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160 Modulation of Myocardial Ischaemic Injury by Carbon Monoxide Releasing Molecule-A1 in a Porcine Model of Acute Reperfusion Infarction
  1. Mabruka Alfaidi1,
  2. Matthew Hughes2,
  3. Tooba Alizadeh2,
  4. Helen Casbolt2,
  5. Janet Chamberlain2,
  6. Brian E Mann2,
  7. Sheila E Francis2,
  8. Javaid Iqbal2,
  9. Julian Gunn2
  1. 1The University of Sheffield
  2. 2Sheffield University

Abstract

Introduction Conventional pharmacological treatments for acute myocardial infarction (AMI), a life threatening complication of a sudden coronary occlusion, are limited by their efficiency and side effects. New therapeutic strategies are thus needed to improve outcomes. Carbon monoxide (CO) is cardio-protective at nanomolar concentrations. Carbon monoxide-releasing molecules (CORMs), capable of carrying and releasing controlled quantities of CO in cellular systems, are a promising therapeutic that overcome the limitations of CO gas. CORM-A1 is a water soluble and releases CO slowly through hydrolysis at physiological conditions. We investigated the efficacy and safety of CORM-A1 in reducing infarct size in a clinically relevant porcine model of re-perfused AMI.

Methods Male Yorkshire White pigs (25–33 kg) underwent a balloon-induced coronary occlusion at the middle segment of left anterior descending artery beyond the first diagonal branch for 60min. From 15min post-occlusion, sodium borate (control) or CORM-A1 (4.27 mM, each) were infused over a period of 60min. Left ventricular (LV) function and blood pressure were assessed by cardiac catheterization. Cardiac biomarkers, hepatic and renal functions were compared between the groups. Seven days after AMI, animals were culled and in-situ double staining with Evans blue and 2,3,5-triphenyltetrazolium (TTC) performed to measure infarct size. Myocardial inflammation, proliferation and apoptosis were evaluated by immunohistochemistry, immunoblotting, and TUNEL assay.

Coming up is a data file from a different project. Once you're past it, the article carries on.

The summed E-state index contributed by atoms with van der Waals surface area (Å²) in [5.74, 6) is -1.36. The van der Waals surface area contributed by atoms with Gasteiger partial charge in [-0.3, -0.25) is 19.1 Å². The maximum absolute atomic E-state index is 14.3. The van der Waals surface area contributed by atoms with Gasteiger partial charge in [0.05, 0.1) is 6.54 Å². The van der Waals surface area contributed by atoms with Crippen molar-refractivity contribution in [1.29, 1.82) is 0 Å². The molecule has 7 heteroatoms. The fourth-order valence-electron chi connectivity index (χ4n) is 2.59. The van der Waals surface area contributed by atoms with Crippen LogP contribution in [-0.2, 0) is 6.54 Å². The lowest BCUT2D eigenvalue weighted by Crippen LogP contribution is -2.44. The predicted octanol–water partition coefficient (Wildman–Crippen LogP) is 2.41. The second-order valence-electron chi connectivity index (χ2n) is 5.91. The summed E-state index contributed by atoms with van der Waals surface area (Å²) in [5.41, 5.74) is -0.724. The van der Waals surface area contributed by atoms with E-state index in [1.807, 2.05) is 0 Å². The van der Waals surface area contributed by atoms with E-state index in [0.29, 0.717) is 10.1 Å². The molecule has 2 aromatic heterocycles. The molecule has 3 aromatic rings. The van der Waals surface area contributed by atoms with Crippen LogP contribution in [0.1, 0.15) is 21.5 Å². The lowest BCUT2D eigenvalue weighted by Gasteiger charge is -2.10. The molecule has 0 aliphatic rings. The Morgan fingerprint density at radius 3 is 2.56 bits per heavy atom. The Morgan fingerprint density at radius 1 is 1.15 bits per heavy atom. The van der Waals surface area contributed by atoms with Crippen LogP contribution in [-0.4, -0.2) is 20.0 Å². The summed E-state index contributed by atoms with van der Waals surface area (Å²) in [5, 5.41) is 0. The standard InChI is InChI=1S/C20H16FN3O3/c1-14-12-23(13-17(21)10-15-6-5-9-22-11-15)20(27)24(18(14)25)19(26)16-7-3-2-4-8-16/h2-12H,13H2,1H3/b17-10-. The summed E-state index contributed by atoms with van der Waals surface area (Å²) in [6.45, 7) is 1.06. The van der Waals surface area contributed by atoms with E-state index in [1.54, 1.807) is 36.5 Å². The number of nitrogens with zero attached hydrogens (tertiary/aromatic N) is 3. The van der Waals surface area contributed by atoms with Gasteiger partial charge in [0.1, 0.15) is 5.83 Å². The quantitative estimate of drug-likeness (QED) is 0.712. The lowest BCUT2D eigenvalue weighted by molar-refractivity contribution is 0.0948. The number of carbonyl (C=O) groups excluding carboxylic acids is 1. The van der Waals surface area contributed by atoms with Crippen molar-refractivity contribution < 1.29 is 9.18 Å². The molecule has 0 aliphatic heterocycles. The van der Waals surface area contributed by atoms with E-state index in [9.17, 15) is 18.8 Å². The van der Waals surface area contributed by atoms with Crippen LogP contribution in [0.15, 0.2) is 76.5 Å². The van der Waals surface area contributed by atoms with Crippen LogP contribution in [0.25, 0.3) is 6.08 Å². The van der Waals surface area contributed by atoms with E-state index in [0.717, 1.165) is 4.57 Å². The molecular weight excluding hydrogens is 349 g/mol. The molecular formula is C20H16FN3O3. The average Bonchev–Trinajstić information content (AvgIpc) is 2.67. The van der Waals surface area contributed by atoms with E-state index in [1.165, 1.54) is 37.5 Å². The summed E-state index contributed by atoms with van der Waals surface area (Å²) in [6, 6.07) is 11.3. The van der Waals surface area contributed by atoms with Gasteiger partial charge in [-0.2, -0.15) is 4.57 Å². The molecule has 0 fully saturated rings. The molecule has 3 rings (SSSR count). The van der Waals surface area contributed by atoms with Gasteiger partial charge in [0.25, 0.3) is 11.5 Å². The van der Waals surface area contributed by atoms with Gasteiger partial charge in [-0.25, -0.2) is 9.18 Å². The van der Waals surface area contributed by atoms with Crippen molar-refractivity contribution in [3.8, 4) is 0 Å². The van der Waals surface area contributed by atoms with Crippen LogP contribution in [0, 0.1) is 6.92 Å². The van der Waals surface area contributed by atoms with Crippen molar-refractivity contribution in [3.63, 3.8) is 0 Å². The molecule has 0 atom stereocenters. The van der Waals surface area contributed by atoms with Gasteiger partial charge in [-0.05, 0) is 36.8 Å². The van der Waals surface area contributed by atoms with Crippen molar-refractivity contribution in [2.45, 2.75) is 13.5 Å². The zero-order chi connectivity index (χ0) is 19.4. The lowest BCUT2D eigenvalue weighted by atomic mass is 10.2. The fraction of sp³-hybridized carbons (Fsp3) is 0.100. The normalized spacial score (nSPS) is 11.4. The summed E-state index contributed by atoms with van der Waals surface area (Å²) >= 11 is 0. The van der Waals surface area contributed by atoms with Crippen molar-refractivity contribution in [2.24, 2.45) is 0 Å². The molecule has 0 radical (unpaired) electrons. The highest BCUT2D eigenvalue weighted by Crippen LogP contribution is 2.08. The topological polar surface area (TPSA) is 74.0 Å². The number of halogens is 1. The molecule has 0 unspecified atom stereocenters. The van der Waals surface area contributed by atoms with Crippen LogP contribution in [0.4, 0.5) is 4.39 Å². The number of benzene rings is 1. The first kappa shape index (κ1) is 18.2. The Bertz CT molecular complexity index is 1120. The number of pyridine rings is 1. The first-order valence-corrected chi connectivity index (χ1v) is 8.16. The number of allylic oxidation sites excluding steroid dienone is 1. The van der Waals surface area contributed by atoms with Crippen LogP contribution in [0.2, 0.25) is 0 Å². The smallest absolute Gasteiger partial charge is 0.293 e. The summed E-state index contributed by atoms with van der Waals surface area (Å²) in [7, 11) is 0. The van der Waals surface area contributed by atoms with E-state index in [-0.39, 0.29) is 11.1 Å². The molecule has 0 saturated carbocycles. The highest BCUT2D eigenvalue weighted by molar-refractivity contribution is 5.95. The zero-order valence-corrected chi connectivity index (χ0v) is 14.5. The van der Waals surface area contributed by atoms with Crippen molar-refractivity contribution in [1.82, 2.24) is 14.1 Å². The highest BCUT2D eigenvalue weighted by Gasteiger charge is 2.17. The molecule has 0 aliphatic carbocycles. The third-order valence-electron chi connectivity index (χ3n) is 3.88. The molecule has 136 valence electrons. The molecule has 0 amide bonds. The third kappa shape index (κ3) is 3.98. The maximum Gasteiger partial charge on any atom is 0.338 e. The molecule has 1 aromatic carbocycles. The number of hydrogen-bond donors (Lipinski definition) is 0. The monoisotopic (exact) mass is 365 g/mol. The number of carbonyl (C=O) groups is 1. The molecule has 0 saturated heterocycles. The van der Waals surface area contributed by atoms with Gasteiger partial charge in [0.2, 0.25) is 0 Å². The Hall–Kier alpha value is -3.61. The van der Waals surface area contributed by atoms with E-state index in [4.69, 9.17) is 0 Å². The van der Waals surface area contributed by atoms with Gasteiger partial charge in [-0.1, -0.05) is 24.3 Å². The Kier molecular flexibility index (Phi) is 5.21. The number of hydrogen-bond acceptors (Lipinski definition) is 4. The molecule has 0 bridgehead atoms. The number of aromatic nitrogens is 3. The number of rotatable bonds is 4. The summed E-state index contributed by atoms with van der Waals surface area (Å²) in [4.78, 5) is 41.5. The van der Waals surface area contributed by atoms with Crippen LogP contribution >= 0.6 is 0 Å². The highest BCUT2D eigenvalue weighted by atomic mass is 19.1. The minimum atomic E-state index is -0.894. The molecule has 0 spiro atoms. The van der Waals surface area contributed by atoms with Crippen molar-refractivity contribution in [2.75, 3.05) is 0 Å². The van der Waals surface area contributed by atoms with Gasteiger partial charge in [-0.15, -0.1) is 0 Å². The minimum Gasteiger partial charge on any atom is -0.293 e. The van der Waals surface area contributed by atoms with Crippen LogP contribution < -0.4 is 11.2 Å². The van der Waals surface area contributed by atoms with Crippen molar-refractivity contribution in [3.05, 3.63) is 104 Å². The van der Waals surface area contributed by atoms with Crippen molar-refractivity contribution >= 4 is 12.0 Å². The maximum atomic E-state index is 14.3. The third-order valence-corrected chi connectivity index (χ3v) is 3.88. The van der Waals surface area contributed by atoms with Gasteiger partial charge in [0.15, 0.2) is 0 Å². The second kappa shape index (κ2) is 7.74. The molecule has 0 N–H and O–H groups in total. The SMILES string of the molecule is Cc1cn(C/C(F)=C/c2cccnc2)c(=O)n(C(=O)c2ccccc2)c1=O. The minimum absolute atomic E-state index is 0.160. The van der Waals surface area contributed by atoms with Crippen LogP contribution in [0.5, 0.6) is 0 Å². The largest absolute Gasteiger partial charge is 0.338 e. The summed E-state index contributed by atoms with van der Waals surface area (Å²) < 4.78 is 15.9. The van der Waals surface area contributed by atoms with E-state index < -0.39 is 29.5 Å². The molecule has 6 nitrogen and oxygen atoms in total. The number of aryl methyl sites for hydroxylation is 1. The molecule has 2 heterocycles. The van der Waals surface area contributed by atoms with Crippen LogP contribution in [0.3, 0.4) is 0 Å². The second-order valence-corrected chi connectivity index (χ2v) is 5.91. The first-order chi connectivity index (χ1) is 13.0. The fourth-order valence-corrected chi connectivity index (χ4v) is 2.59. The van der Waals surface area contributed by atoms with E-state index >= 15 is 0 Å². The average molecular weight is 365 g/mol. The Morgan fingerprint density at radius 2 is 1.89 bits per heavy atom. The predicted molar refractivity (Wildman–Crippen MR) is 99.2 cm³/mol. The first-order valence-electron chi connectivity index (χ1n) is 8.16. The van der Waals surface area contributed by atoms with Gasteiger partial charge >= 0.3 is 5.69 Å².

Results CORM-A1 treated pigs had a reduced infarcted area and improved LV function, but no significant change in blood pressure, compared to controls. Infarct size was 35 ± 7% of the area at risk (ischaemic area) in CORM-A1 pigs compared to 90 ± 5% in controls (p < 0.0001, n = 3–8/group). Myocardium from CORM-A1 treated animals had fewer TUNEL positive (30.5 ± 4.7 vs. 46.2 ± 6.6%, p < 0.05, n = 37), Ki67 positive (7.7 ± 2.3 vs. 29.0 ± 4.0%, p < 0.01, n = 3–7) and inflammation positive cells (4.3 ± 1.8 vs. 36.7 ± 7.1%, p < 0.01, n = 3–7) in the infarcted regions, compared to controls. CORM-A1 infused animals also had significantly reduced (2–3-fold) neovascular formation (vWF staining) in the infarcted areas compared to controls (22.0 ± 3.6 vs. 53.3 ± 8.9%, p < 0.01, n = 3–7). A similar pattern was seen in the ischaemic areas. These changes were associated with a down-regulation of HIF-1a expression in the myocardium of CORM-A1 treated animals.

Conclusions Our data suggest CORM-A1 as a key modulator of myocardial repair following re-perfused AMI injury. Injury is reduced in CORM-A1 treated animals by reducing inflammation, proliferation and cell death whilst maintaining healthy repair via neovascularisation. This study suggests the development of CORM-A1 as a potential new therapeutic for treatment of patients with AMI and warrants further clinical studies.

  • Acute myocardial infarction
  • CORM-A1
  • Inflammation

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